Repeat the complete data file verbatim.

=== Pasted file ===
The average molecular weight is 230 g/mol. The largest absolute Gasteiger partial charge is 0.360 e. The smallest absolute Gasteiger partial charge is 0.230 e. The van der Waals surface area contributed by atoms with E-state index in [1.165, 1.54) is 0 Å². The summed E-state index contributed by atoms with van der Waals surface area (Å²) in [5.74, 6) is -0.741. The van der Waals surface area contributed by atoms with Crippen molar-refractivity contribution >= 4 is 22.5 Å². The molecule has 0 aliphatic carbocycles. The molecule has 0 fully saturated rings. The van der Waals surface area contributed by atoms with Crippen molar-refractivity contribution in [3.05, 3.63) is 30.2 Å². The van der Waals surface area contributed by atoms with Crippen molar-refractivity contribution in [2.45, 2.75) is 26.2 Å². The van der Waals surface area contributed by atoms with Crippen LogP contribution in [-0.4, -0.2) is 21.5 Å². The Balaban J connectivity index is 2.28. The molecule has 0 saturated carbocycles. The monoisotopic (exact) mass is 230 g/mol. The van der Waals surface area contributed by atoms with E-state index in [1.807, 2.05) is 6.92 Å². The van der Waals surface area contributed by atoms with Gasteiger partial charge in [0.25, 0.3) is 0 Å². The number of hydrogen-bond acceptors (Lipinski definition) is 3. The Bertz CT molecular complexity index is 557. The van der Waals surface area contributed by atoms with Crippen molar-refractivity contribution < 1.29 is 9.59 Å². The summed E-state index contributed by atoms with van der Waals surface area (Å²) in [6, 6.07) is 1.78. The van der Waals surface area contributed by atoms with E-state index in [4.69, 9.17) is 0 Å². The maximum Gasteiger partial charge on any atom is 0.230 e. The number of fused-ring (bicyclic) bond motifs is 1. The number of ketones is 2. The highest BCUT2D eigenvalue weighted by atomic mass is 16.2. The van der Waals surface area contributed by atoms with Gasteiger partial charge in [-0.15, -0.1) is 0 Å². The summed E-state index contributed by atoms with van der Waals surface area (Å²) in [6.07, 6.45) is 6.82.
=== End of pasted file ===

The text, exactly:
The average molecular weight is 230 g/mol. The largest absolute Gasteiger partial charge is 0.360 e. The smallest absolute Gasteiger partial charge is 0.230 e. The van der Waals surface area contributed by atoms with E-state index in [1.165, 1.54) is 0 Å². The summed E-state index contributed by atoms with van der Waals surface area (Å²) in [5.74, 6) is -0.741. The van der Waals surface area contributed by atoms with Crippen molar-refractivity contribution >= 4 is 22.5 Å². The molecule has 0 aliphatic carbocycles. The molecule has 0 fully saturated rings. The van der Waals surface area contributed by atoms with Crippen molar-refractivity contribution in [3.05, 3.63) is 30.2 Å². The van der Waals surface area contributed by atoms with Crippen molar-refractivity contribution in [2.45, 2.75) is 26.2 Å². The van der Waals surface area contributed by atoms with Crippen LogP contribution in [-0.4, -0.2) is 21.5 Å². The Balaban J connectivity index is 2.28. The molecule has 0 saturated carbocycles. The monoisotopic (exact) mass is 230 g/mol. The van der Waals surface area contributed by atoms with E-state index in [1.807, 2.05) is 6.92 Å². The van der Waals surface area contributed by atoms with Gasteiger partial charge in [0.25, 0.3) is 0 Å². The number of hydrogen-bond acceptors (Lipinski definition) is 3. The Bertz CT molecular complexity index is 557. The van der Waals surface area contributed by atoms with Crippen molar-refractivity contribution < 1.29 is 9.59 Å². The summed E-state index contributed by atoms with van der Waals surface area (Å²) in [6, 6.07) is 1.78. The van der Waals surface area contributed by atoms with E-state index in [4.69, 9.17) is 0 Å². The maximum Gasteiger partial charge on any atom is 0.230 e. The number of fused-ring (bicyclic) bond motifs is 1. The number of ketones is 2. The highest BCUT2D eigenvalue weighted by atomic mass is 16.2. The van der Waals surface area contributed by atoms with Gasteiger partial charge in [-0.15, -0.1) is 0 Å². The summed E-state index contributed by atoms with van der Waals surface area (Å²) in [6.07, 6.45) is 6.82.